Some children suffer minor injury, others are left profoundly disabled.
Oxytocin first caught on in the Sixties as a way to speed up labour and reduce Caesareans.
‘Many people still seem to believe that using oxytocin changes the outcome and speed of labour,’ says Professor Steer.
In fact, he says, recent research shows it shortens labour by an hour or two, and does not impact on Caesareans at all.
'I don't have time to feel angry, the rest of my life is going to be a fight for Jack, to get everything he needs,' said Kate
Professor Steer believes doctors and midwives like oxytocin because it feels as though they are making a difference.
‘If the labour is a bit slow and the woman isn’t contracting that often, you put Syntocinon up and the contractions increase in frequency.
'You think you are doing something really useful that will reduce the chance of a Caesarean. Unfortunately this is not the case.’
Guidelines published by the National Institute for Health and Clinical Excellence (NICE) say oxytocin should be used only if contractions are ‘inadequate’.
Yet Ms Scates says in practice it is widely used.
‘You use it every day, nothing disastrous happens and midwives get sloppy.’
Patrick O’Brien says using a fetal heart monitor, which can show if the baby is distressed through lack of oxygen, is a safety net.
‘If too much oxytocin is given, a dip in the baby’s heart rate will show up clearly.
'This will give doctors a chance to switch off the drug before any harm is caused,’ he says.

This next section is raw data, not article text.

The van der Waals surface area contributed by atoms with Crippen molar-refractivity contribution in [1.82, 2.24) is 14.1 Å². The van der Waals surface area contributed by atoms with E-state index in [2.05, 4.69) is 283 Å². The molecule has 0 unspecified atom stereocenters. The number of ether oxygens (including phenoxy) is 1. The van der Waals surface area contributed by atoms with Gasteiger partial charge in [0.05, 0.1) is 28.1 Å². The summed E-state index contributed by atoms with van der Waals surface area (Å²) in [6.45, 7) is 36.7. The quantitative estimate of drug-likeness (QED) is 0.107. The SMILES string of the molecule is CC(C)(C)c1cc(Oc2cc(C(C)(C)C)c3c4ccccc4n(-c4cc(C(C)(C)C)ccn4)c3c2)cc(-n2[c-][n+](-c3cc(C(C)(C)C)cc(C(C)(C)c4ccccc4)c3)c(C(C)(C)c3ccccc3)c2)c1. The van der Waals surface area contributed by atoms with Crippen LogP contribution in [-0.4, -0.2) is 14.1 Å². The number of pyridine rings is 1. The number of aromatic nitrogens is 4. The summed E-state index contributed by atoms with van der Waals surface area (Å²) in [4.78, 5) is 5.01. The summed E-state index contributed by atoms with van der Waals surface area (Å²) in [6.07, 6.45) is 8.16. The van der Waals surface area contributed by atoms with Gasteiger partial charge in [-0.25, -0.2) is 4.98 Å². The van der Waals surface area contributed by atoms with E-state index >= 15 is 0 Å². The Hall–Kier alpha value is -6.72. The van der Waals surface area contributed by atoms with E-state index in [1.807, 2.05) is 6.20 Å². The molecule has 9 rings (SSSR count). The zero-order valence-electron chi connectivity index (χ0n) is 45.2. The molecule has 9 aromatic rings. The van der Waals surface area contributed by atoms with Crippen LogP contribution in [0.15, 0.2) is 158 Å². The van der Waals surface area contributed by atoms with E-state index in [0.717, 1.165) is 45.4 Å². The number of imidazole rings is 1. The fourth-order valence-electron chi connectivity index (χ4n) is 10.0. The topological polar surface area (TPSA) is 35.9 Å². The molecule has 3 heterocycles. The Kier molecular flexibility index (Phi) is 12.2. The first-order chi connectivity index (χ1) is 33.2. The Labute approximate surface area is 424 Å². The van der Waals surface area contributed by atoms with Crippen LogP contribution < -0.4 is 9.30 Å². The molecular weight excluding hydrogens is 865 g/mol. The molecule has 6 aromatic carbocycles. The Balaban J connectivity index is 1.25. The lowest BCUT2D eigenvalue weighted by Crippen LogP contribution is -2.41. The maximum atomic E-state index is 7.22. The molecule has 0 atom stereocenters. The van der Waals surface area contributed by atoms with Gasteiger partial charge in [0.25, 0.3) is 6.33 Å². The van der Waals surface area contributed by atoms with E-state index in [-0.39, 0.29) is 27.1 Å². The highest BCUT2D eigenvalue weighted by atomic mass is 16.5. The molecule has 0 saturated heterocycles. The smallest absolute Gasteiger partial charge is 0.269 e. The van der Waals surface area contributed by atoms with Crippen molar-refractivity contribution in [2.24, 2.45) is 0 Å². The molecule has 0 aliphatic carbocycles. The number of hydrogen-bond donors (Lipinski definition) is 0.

But former midwife Lois Rowland — now working at JMW solicitors — disagrees.
‘Too often simple steps to progress labour, such as encouraging the woman to go for a walk or dimming the lights to encourage natural production of oxytocin, are not followed.
'Artificial oxytocin is the default remedy because it’s easier and quicker.’
Professor Steer and Ms Scates believe that the misuse of oxytocin costs the taxpayer millions of pounds each year.
Obstetrics accounted for the lion’s share of the £1 billion-plus NHS bill for medical negligence last year.
Professor Steer believes as much as £300 million each year could be attributable to serious injuries caused by misuse of oxytocin.
One of America’s leading hospitals, New York-Presbyterian/Weill Cornell, is introducing a strict protocol around the use of oxytocin.
It is said to have helped shave 90 per cent off the hospital’s annual bill for medical negligence.
Professor Steer is frustrated that oxytocin is still used so freely.
‘There have been hundreds of papers on this,’ he says.
‘Unfortunately, it’s one of those things that is difficult to dig out of the culture.’
Karl Olah, associate professor of obstetrics at Warwick University, believes oxytocin should be used ‘with much more caution’, and that staff should perhaps be required to go through a formal review each time it is given, instead of just taking the decision alone.
Any reform of UK systems will come too late for Jack Clayton.
‘I don’t have time to feel angry,’ says his mother Kate, ‘the rest of my life is going to be a fight for Jack, to get everything he needs.
‘It saddens me that the lessons aren’t necessarily being learned.’